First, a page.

[Tagging] Tagging of amenity=kindergarten operated by charitable operators and organisations

Kevin Kenny kevin.b.kenny at gmail.com
Mon Jan 7 23:52:27 UTC 2019

On Mon, Jan 7, 2019 at 5:59 PM Joseph Eisenberg
<joseph.eisenberg at gmail.com> wrote:
> “You may find that a Mosque may not be happy if a non-Muslim walks in”
> I’m not aware of any mosques that prohibit non-Muslims, outside of the holy cities (Mecca/Medina), though you would need to dress appropriately and act respectfully.
> Jehovas’ Witnesses also welcome new people (aka potential converts).
> Mormon temples have places that are off-limits, however - even to ordinary Mormons.
> There are some Hindu temples that prohibit women, and many places of worship expect men and women to be segregated.
> So it’s not an access tag.

Yeah, an access tag is orthogonal to religion=*. Almost any religion
has some areas with restricted access.

Many cloisters, both Eastern and Roman have inner areas that are
accessible only to the vowed members of that community.

Most if not all Eastern churches have inner sanctuaries that are
entered only by ordained clergy of at least the rank of deacon, and
close doors or draw curtains to hide the most sacred moments of their
liturgies from the view of even the congregation.

Many religions have various concepts of ritual purity, and
non-adherents may defile the house unless they conform with particular
requirements. (Some of these have outer regions of their houses of
worship where believers can conduct various purification rituals
before entering the sanctuaries.)

Many religions have services, or portions of services, that are open
to all, but specific rites that are reserved to the initiates.

In summary, access=* cannot be determined at all from religion=*


General off-topic comments:

For almost any faith, taking the attitude, "I am not of your people. I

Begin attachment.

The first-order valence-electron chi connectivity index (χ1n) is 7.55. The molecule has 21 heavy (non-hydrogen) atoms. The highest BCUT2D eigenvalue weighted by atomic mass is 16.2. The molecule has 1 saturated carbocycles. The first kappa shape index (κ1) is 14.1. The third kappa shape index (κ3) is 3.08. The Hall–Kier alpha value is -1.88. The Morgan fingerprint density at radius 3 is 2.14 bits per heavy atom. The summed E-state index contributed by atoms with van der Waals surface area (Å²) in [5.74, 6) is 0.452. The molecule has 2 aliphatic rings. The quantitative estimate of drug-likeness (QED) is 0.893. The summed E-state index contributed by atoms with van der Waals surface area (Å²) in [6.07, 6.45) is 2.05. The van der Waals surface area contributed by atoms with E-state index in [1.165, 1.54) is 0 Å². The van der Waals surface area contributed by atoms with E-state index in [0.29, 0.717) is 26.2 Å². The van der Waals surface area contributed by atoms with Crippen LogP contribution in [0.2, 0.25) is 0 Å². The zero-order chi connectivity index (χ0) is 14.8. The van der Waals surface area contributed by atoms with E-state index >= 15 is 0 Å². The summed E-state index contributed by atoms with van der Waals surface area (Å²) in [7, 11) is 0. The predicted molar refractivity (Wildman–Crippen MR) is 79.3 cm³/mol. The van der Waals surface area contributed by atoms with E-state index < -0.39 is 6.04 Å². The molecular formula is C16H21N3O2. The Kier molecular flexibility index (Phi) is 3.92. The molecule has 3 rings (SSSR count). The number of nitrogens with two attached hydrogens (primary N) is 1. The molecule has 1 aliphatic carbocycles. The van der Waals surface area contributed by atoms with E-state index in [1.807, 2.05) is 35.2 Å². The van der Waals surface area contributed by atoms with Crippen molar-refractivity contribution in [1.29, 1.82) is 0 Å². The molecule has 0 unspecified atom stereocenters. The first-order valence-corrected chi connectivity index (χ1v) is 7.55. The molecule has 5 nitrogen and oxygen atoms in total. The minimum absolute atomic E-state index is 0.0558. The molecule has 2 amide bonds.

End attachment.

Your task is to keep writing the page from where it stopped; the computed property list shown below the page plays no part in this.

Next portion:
do not yet know your God. Can you teach me?" works wonders. "What must
one do to respect the house?" "What of your ceremonies may someone who
is not a committed member attend?" "Is there anything in particular
that I might not know of that could give offense?"

For a mosque, add questions like: "Can you teach me to make wudu? Can
I begin to learn the words of as-salat? May I listen to the Quran?"

For a synagogue, I already sport a scruffy beard, so if I don a
kippah, I'm usually not suspect. I can ask: "Is it your custom that
all must wear tallit (or tefilin) in the sanctuary, and if so, is it
possible for me to borrow one (a pair)?"

Even farther off-topic:

If a long-distance hiker wants to be treated like royalty in most of
rural America, it works wonders to ask a shop clerk, postmaster, or
other contact on a Saturday: "Where do you worship? I'm afraid all I
have is what's in my backpack, so I won't be able to dress properly
for a church service, does your community welcome travelers? Is there
anywhere in this town that you'd recommend to buy a meal/stay the
night? Oh, God bless you!" If you're sincere, it's not inconceivable
that you'll be treated to a home-cooked meal, spend the night in some
church member's spare room, and have the opportunity to clean yourself
and your gear, and be the center of attention at the coffee hour
following Sunday services. These rural religious groups are often as
xenophobic as all get-out in the abstract, but when presented with a
real, live, stranger who respects them, drop it almost at once and are
unbelievably welcoming. (Of course, the price of this is that you have
to *be* respectful, not *act* respectful. They can tell the

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